Kent Gray's $250,000 Planned Gift Will Help Students With Financial Need
U of A alumnus Kent Gray from Truckee, California, says his education at the U of A was a springboard to his successful career path. To help other students finance their studies and achieve similar results, the Fayetteville native is making a $250,000 planned gift to create the Kent Gray Endowed Scholarship Fund.
Gray earned a Bachelor of Science in Business Administration from the Sam M. Walton College of Business with a major in accounting. After graduation, he was recruited by PricewaterhouseCoopers in New York City, where he spent the first three years of his professional career before joining Schlumberger as a financial analyst. He then spent nine years with Kforce Inc. in California, where he began focusing on staffing and recruitment, particularly for the finance sector in the San Francisco Bay Area.
Gray ultimately spent more than 25 years in the staffing and recruiting industry. He founded CVPartners in 2001, where he also served as chief executive officer, followed by R&D Partners in 2007. Both companies grew rapidly and received many awards, including Best Place to Work, Fastest Growing Companies and Inc. 500 designations. CVP was sold in 2014, but R&D remains an independent national life sciences staffing firm.
In addition to these companies, Gray also co-founded Talent Rover in 2012, a fully integrated cloud-based software solution built on Salesforce’s force.com. Gray was the lead investor and served as chief executive officer until Talent Rover was acquired in 2018 after several years of rapid international growth.
He continues to serve as the chief executive officer of R&D Partners and is a member of the board of directors for both Place Technology and Enzi footwear.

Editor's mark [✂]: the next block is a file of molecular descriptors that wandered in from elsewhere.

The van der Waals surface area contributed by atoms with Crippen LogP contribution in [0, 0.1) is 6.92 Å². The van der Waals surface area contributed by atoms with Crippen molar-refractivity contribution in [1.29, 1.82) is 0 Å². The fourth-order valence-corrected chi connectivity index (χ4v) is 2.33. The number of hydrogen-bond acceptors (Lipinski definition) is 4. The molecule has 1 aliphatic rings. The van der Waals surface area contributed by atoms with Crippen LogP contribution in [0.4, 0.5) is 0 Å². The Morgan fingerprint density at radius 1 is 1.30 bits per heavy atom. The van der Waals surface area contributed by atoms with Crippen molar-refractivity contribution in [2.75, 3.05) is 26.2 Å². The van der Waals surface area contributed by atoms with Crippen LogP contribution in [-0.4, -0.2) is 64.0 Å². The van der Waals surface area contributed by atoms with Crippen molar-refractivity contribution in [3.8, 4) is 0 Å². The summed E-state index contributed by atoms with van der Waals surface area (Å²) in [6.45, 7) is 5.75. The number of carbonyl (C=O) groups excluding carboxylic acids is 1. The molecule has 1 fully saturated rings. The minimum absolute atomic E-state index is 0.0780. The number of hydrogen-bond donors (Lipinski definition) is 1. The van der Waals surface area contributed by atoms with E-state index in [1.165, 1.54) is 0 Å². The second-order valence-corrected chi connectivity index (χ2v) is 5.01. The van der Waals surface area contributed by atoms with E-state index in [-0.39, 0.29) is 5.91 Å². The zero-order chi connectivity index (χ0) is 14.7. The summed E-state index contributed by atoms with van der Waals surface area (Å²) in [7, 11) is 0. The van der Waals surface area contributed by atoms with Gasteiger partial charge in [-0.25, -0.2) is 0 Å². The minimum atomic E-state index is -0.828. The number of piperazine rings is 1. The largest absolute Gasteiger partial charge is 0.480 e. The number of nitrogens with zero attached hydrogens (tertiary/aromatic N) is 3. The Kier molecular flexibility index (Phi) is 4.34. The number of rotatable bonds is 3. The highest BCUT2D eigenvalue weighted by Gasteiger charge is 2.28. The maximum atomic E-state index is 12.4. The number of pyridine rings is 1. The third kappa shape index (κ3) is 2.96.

“My education at the U of A enabled me to receive job offers from seven of the Big 8 accounting firms in New York during my senior year and successfully prepared me for my time at PWC,” Gray said. “I had excellent professors who helped me get started, and I thoroughly enjoyed and benefited from my time at the university. It was a quality education, for any cost, and was especially affordable. Students today, though, struggle with the affordability of higher education, and I wanted to do my part to help multiple students be able to get a solid education like I had. They deserve to graduate and not be saddled with enormous debt, so that’s where my scholarship comes in.”
The Kent Gray Endowed Scholarship Fund will support undergraduate students with demonstrated financial need. The awards are intended to recruit talented undergraduate students from Arkansas and to supplement other awards to bridge funding gaps. Freshman students will be given preference for the scholarship, and up to three scholarships may be awarded annually.
Katy Nelson-Ginder, associate vice chancellor for university development, said, “Kent and I have been friends for a long time. He has a generous spirit of philanthropy and a passion for higher education. He cares a great deal about helping students and giving back to others so they can become part of the Razorback community. We are incredibly grateful for his gift and the lives that will be changed as a result.”
About the University of Arkansas: As Arkansas' flagship institution, the U of A provides an internationally competitive education in more than 200 academic programs. Founded in 1871, the U of A contributes more than $2.2 billion to Arkansas’ economy through the teaching of new knowledge and skills, entrepreneurship and job development, discovery through research and creative activity while also providing training for professional disciplines. The Carnegie Foundation classifies the U of A among the top 3% of U.S. colleges and universities with the highest level of research activity. U.S. News & World Report ranks the U of A among the top public universities in the nation. See how the U of A works to build a better world at Arkansas Research News.
John Thomas, manager of university communications
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